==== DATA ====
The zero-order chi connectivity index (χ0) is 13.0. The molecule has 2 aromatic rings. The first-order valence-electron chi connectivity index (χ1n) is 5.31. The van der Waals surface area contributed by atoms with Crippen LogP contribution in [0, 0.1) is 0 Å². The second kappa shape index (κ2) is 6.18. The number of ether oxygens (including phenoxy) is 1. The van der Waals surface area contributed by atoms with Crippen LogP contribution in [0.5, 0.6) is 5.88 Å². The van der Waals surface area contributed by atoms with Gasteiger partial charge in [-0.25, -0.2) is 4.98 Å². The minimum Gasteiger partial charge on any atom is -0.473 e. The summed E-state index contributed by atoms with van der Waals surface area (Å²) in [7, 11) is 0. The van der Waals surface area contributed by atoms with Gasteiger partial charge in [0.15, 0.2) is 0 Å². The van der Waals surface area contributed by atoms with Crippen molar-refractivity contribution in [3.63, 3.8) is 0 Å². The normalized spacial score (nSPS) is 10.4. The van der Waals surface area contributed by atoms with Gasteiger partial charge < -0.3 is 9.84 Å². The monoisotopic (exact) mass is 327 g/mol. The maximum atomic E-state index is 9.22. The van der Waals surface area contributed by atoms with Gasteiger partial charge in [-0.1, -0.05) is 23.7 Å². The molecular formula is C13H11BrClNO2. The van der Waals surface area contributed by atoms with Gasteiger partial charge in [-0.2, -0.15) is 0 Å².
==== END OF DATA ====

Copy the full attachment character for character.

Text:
The zero-order chi connectivity index (χ0) is 13.0. The molecule has 2 aromatic rings. The first-order valence-electron chi connectivity index (χ1n) is 5.31. The van der Waals surface area contributed by atoms with Crippen LogP contribution in [0, 0.1) is 0 Å². The second kappa shape index (κ2) is 6.18. The number of ether oxygens (including phenoxy) is 1. The van der Waals surface area contributed by atoms with Crippen LogP contribution in [0.5, 0.6) is 5.88 Å². The van der Waals surface area contributed by atoms with Gasteiger partial charge in [-0.25, -0.2) is 4.98 Å². The minimum Gasteiger partial charge on any atom is -0.473 e. The summed E-state index contributed by atoms with van der Waals surface area (Å²) in [7, 11) is 0. The van der Waals surface area contributed by atoms with Gasteiger partial charge in [0.15, 0.2) is 0 Å². The van der Waals surface area contributed by atoms with Crippen molar-refractivity contribution in [3.63, 3.8) is 0 Å². The normalized spacial score (nSPS) is 10.4. The van der Waals surface area contributed by atoms with Gasteiger partial charge < -0.3 is 9.84 Å². The monoisotopic (exact) mass is 327 g/mol. The maximum atomic E-state index is 9.22. The van der Waals surface area contributed by atoms with Gasteiger partial charge in [-0.1, -0.05) is 23.7 Å². The molecular formula is C13H11BrClNO2. The van der Waals surface area contributed by atoms with Gasteiger partial charge in [-0.2, -0.15) is 0 Å².